PONTE VEDRA BEACH, Florida - Barely a month after the year's opening major was billed as a two-horse race between Rory McIlroy and Tiger Woods, there is now the prospect of a very different rivalry at the top of international golf.
Rickie Fowler captured his first PGA Tour victory with a win at the Wells Fargo Championship on Sunday at Quail Hollow where he beat McIlroy - who reclaimed the world number one ranking this week - and D.A. Points in a playoff to finally confirm his status as the bright young hope of American golf.
Fowler and Northern Ireland's McIlroy, who compete this week at the Players Championship, are both 23 years old and appeal to a younger demographic that the PGA Tour has been keen to capture to broaden its base of support.
While the decline of Woods, who tied for 40th at last month's Masters, has allowed for a wide range of winners on the tour in recent years, McIlroy believes an elite group battling it out regularly against each other would appeal to fans.
"As a fan growing up watching golf, I loved that Tiger was dominant and I loved that there might be Phil Mickelson who would come and challenge him for a while and then Ernie Els and then Vijay Singh and then David Duval," McIlroy told reporters on Tuesday.
"I sort of liked that as a story line. So it would be nice if a few people separated themselves from the rest ... I think for me if I was a golf fan, I'd like to see a rivalry."
Whether Fowler is part of any rivalry depends on whether he can find the consistency that has allowed McIlroy and Englishman Luke Donald to duel atop the world rankings but it is clear that he would be a welcome figure among the new elite.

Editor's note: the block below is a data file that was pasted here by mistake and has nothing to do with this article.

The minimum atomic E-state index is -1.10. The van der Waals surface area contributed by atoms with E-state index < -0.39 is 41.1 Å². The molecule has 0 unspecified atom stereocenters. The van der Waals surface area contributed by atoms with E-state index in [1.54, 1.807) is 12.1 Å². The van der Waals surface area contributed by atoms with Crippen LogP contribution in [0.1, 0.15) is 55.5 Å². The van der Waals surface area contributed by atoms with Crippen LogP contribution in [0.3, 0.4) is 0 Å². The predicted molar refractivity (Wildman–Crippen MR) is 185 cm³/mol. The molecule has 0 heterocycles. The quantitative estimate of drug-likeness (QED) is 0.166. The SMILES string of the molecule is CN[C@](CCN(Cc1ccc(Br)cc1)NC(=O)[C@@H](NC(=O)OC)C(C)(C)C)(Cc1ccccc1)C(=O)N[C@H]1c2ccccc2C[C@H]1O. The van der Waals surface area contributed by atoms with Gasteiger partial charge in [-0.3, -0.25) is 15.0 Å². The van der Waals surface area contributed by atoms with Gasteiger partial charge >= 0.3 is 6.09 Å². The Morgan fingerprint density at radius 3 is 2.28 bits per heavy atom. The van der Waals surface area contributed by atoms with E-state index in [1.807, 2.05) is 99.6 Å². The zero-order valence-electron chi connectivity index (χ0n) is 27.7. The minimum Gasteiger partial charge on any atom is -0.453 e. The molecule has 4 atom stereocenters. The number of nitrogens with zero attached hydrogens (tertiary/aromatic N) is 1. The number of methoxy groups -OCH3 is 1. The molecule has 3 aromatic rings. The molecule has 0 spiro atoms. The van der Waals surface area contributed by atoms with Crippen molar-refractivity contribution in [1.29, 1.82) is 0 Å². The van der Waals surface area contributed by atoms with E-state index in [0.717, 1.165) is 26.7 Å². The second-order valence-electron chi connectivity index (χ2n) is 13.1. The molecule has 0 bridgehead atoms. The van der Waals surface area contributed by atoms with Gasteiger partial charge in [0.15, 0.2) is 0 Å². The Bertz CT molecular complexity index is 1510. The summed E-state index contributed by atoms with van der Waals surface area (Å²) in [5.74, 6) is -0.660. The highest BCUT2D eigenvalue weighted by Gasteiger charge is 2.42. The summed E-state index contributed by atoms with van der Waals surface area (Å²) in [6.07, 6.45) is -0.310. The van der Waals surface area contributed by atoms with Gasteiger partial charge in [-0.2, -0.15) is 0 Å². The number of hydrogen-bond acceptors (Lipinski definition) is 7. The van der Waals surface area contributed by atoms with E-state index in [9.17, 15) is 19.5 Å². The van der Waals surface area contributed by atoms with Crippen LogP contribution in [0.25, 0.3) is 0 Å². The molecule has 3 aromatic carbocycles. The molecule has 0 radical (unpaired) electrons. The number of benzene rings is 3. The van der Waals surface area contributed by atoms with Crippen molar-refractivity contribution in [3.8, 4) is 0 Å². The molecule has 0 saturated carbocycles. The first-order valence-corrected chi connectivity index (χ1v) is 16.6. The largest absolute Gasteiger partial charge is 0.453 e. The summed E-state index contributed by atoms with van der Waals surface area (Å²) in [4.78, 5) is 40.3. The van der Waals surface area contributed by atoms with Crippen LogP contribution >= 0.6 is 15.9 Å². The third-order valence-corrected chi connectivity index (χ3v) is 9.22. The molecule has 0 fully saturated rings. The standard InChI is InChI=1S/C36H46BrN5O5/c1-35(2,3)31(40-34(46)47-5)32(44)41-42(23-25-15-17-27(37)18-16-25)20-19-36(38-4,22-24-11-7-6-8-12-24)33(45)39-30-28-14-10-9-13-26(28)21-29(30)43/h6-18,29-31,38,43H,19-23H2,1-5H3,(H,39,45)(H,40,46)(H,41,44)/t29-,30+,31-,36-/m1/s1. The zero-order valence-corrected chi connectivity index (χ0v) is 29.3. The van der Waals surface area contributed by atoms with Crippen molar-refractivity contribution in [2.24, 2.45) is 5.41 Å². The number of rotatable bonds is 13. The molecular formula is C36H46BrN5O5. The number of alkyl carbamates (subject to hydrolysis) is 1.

McIlroy's disappointment on Sunday at missing out on a second PGA Tour win this year was tempered slightly by losing out to someone he has known and liked since their teens.
"We've known each other since playing some amateur golf together. I developed a really good relationship with him at the Walker Cup in 2007. I felt like he was the best player on that team at the time, and he was also the nicest guy," said McIlroy.
"So I got on with him really well then and met his family and stuff. It took him an extra couple of years to turn pro. I didn't really have much contact with him for those couple years, but since then, since he's been out on tour, I feel like it's been a good relationship.
"I always thought it was just a matter of time before he won ... He's a great player, and it's good to see that he's broken through."
McIlroy, however, has too much respect for Woods to join in any talk of a 'post-Tiger' era.
Woods, 36, was the Northern Irishman's boyhood hero and McIlroy said meeting him as a 15 year old was more nerve-wrecking than being introduced to President Barack Obama at the White House as the 2011 U.S. Open champion.
The 14-times major winner struggled at the Masters and missed the cut at Quail Hollow but McIlroy, noting Woods's win at Bay Hill in March, believes there is plenty more to come from the man who once dominated the sport.
"I still expect Tiger to come back and do some great things. I mean, he's won this year, so he's definitely on the right track," said McIlroy.
"But I think it was great for the game of golf that Rickie won. It's great to have characters like that that are playing well, and he engages with the fans really well, and he's a really popular player out here."
(Reporting by Simon Evans; Editing by Frank Pingue)